Updated: Apr 13
Following from my fantastic another journey experience, day 10, Wednesday 17th April 2013. Oloron-Sainte-Marie to Bedous, 30km – 8 hours
Photo: I found it's best to leave my boots outside to ... air
Following from my fantastic another journey experience, day 11, Friday 18th April 2013
Oloron-Sainte-Marie to Bedous, 30km – 8 hours
The Camino route from Pau in France to Jaca in Spain is south. This means the sun rises on your left ear and sets on your right ear and fries your face all day. When you hear a ping, it means you turn right (west) at Jaca and grill the back of your neck for 800km.
Photo: the route from Pau in France to Jaca in Spain
Route finding was dead easy, you walk towards those big mountains. If they are to the right or left or behind you, you are going in the wrong direction.
I left the gite, found a shop, purchased my picnic lunch and set out to enjoy my eight-hour stroll. This was so different.
The landscape on the first part of my journey was harder, pinched and arid, the horizon more distant, more lonesome but now? The air smelled moist, the grass was lush green although the sun was blazing hot it didn’t feel quite as hostile.
My water top ups didn't go quite to plan, both villages had fountains but both were marked undrinkable. On the bright side, the path was easy to follow with excellent signposting.
Photo: excellent signposting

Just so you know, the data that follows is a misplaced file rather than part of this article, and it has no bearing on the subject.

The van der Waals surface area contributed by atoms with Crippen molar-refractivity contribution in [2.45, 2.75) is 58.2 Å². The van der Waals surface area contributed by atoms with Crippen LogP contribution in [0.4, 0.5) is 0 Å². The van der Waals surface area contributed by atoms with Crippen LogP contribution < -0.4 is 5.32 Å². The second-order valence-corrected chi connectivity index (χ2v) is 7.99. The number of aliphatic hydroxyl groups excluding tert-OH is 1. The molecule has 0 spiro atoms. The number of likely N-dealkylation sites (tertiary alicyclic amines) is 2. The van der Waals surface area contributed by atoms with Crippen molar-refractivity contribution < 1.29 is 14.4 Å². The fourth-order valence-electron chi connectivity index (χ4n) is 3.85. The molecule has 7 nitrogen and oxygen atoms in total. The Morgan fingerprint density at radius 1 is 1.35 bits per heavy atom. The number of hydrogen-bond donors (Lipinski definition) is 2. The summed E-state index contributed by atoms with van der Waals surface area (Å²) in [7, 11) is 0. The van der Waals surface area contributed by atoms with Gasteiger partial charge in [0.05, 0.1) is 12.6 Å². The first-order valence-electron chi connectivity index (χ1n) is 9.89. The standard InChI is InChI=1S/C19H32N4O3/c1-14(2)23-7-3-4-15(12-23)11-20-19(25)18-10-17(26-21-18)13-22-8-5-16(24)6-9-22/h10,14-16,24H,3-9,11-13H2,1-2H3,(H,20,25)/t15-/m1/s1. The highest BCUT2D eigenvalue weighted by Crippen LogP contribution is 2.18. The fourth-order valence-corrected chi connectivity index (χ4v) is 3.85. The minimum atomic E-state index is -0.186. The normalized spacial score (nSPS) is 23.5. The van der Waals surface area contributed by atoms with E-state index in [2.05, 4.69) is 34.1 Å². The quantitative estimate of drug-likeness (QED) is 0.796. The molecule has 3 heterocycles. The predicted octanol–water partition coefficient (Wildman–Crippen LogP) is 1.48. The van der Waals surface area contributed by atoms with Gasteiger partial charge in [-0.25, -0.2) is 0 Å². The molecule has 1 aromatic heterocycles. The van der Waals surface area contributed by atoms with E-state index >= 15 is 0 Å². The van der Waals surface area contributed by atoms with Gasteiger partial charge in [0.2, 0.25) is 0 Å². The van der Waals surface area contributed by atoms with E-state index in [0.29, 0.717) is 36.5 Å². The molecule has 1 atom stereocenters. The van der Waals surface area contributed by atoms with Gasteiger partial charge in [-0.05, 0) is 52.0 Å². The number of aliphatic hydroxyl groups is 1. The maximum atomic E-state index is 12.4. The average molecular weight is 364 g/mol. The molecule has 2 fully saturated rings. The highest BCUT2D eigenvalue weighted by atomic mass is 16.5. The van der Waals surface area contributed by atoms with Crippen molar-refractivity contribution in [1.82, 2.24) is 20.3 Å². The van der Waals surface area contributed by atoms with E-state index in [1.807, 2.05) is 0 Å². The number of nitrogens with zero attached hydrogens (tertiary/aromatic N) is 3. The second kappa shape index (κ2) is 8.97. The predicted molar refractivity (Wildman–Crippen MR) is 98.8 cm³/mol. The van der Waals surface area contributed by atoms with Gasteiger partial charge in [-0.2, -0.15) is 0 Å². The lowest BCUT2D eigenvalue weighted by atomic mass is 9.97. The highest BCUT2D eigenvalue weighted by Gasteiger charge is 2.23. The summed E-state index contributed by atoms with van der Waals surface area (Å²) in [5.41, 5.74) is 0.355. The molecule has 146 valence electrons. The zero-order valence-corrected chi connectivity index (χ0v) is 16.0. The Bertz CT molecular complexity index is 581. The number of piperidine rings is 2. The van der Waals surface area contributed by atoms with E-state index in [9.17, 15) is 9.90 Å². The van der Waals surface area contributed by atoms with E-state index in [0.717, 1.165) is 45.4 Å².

One incident stands out as truly bizarre. The path looked strangely familiar. To my right bushes bordering a small river, and to my left a three-strand barbed wire fence. This was nearly identical to a few days ago when my path was blocked by cows. I stopped, honestly, just stopped in shock. In front of me were about twenty cows, right on my path, exactly on the ford I was needing to cross. This must be a glitch in The Matrix. This was unbelievable. The difference was these cows moved as I got closer. By the time I was near enough to cross they stepped aside, I was Moses parting the Red Sea.
My day was a doddle, I found a cool comfortable spot by the river and enjoyed my bread and cheese picnic. Even my apple was still cold.
My destination for the day was a small church at the top of the village of Bedous. I was getting uncomfortably hot, sweatier, more sunburned and very very thirsty. At last, the path ended on the main road right opposite a bar. Too good an opportunity to miss, I purchased a cold beer and a litre of water. In hindsight, I should have just had the water.
Man, it was hot. Our nearest star might be 93 million miles but it was sizzling my face better than a cheap sun bed. The gentle breeze was baking me like a fan assisted oven, and the pavement was scorching my feet from underneath. I was a very happy boy, smiling and wobbling my way up the street.
The church was closed for the moment so I took sanctuary under a little wooden shelter. Water from the mountain was piped into a big concrete basin which, when full, overspilled into a smaller basin, and then away into the gutter. I took my boots and socks off and sat with the cold water up to my thighs, desperately trying to cool down.
Photos: the ritz
After an hour, I heard the church being unlocked and made my way over to book a bed. It was just me; I had the whole peaceful place to myself.
For €3. It was better than the Ritz.